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Cyclopedia of Biblical, Theological and Ecclesiastical Literature
(Heb. Gamliel', גִּמְלִיאֵל reward of God; Sept. and N.T. Γαμαλιήλ), the name of two men in Scripture.
1. Son of Pedahzur, and chief (נָשׂיא ) of the tribe of Manasseh at the census at Sinai (Numbers 1:10; Numbers 2:20; Numbers 7:54; Numbers 7:59), and at starting on the march through the wilderness (10:23). B.C. 1657.
2. A Pharisee and celebrated doctor of the law, who gave prudent and humane advice in the Sanhedrim respecting the treatment of the followers of Jesus of Nazareth (Acts 5:34 sq.), A.D. 29. We learn from Acts 22:3 that he was the preceptor of the apostle Paul. He is generally identified with the very celebrated Jewish doctor Gamaliea, who is known by the title of "the glory of the law," and was the first to whom the title "Rabban," "our master," was given. The time agrees, and there is every reason to suppose the assumption to be correct. He bears in the Talmud the surname of הזקן, "the elder" (to distinguish him from a later rabbin of the same name), and is represented as the son of Rabbi Simeon, and grandson of the famous Hillel: he is said to have occupied a seat, if not the presidency, in the Sanhedrim during the reigns of Tiberius, Caligula, and Claudius, and to have died eighteen years after the destruction of Jerusalem (see Lightfoot, Centuria chorographica Matthaeo praemissa, chapter 15). But, as this statement would give him an extreme old age, it may perhaps refer to the later Gamaliel; and the elder probably died about A.D. 50. Ecclesiastical tradition makes him become a Christian, and be baptized by Peter and Paul (Phot. Cod. 171, page 199), together with his son Gamaliel, and with Nicodemus; and the Clementine Recognitions (1:65) state that he was secretly a Christian at this time. But these notices are altogether irreconcilable with the esteem and respect in which he was held even in later times by the Jewish rabbins, by whom his opinions are frequently quoted as an all-silencing authoritv on points of religious law (see Thilo, Codex. Apoc. page 501; Neander, Planting and Training, 1:46, Bohn). Neither does his interference in behalf of the apostles at all prove — as some would have it — that he secretly approved their doctrines. He was a dispassionate judge, and reasoned in that affair with the tact of worldly wisdom and experience, urging that religious opinions usually gain strength by opposition and persecution (Acts 5:36-37), while, if not noticed at all, they are sure not to leave any lasting impression on the minds of the people, if devoid of truth (Acts 5:38); and that it is vain to contend against them, if true (Acts 5:39). That he was more enlightened and tolerant than his colleagues and contemporaries is evident from the very fact that he allowed his zealous pupil Saul to turn his mind to Greek literature, which, in a great measure, qualified him afterwards to become the apostle of the Gentiles; while by the laws of the Palesn tinian Jews, after the MaccabEean wars, even the Greek language was prohibited to be taught to the Hebrew youth (Mishna, Sotah, 9:14). Another proof of the high respect in which Gamaliel stood with the Jews long after his death is afforded by an anecdote told in the Talmud respecting his tomb, to the effect that Onkelos (the celebrated Chaldaean translator of the Old Testament) spent seventy pounds of incense at his grave in honor of his memory (Yuchasin, 59). These last notices, however, have been shown to refer to Gamaliel II, the grandson of the apostle's teacher (comp. Gratz, in Frankel's Monatschrift, 1:320; Geschichte der Juden [Lpz. 1856], 3:289; 4:114, 152; Jost, Gesch. der Judenthums [Lpz. 1857], 1:281; and especially Frankel's Hodegetien in Mischnam [Lips. 1859], page 57 sq., where all the fragments about Gamaliel are collected). See Kitto's Daily Bible Illust. in loc.; Pfaffreuter, Diss. de conisil. Ganzal. (Jen. 1680); Conybeare and Howson, St. Paul, 1:56, 67; Graun, Hist. Gamalielis (Vitemb. 1687); Baier, De consilio Gamalielis (Jen. 1680); Bucher, De θεομάχοις (Viteb. 1681); Chladenius, De θεομάχοις (Viteb. 1715); Lange, Judicium Ganmalielis (Hal, 1715); Menlengracht, De religione Gamalielis (Hafn. 1698); Palmer, Paulus u. Gamaliel (Giess. 1806).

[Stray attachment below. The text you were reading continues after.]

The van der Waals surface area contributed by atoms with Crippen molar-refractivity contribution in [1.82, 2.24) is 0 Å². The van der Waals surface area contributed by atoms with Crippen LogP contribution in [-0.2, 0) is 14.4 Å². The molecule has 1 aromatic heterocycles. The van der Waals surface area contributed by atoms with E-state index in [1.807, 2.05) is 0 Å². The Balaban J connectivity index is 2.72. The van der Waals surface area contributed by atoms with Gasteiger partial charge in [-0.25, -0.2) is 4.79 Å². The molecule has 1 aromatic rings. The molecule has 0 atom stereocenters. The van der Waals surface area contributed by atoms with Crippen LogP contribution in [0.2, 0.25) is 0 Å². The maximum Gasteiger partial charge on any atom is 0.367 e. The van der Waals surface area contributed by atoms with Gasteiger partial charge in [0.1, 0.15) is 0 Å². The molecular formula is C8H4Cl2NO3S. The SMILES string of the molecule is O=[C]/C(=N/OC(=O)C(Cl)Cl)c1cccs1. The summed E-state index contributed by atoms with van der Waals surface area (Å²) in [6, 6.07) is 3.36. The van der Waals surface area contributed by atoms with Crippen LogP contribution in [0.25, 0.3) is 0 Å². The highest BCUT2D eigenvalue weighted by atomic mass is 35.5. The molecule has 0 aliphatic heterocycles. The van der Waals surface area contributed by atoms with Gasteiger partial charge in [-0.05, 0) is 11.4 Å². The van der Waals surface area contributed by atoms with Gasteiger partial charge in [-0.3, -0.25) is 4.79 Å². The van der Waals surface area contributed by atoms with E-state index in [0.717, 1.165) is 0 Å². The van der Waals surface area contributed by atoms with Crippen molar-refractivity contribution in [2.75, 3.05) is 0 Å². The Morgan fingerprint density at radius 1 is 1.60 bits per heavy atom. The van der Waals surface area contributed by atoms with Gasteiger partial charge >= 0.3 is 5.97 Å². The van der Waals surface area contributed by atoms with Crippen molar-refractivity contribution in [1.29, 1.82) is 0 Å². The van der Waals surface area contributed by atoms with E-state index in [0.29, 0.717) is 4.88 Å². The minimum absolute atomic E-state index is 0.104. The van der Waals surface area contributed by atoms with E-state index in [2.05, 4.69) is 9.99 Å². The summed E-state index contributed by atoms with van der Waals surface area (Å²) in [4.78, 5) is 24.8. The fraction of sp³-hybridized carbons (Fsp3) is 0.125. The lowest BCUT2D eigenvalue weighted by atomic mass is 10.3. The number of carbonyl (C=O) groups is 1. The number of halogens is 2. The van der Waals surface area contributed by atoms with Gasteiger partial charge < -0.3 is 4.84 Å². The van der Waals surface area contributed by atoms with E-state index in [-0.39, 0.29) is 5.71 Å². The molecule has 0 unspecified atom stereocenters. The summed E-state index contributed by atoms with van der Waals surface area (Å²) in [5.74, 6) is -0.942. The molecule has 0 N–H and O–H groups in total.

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McClintock, John. Strong, James. Entry for 'Gamaliel'. Cyclopedia of Biblical, Theological and Ecclesiastical Literature. https://www.studylight.org/encyclopedias/eng/tce/g/gamaliel.html. Harper & Brothers. New York. 1870.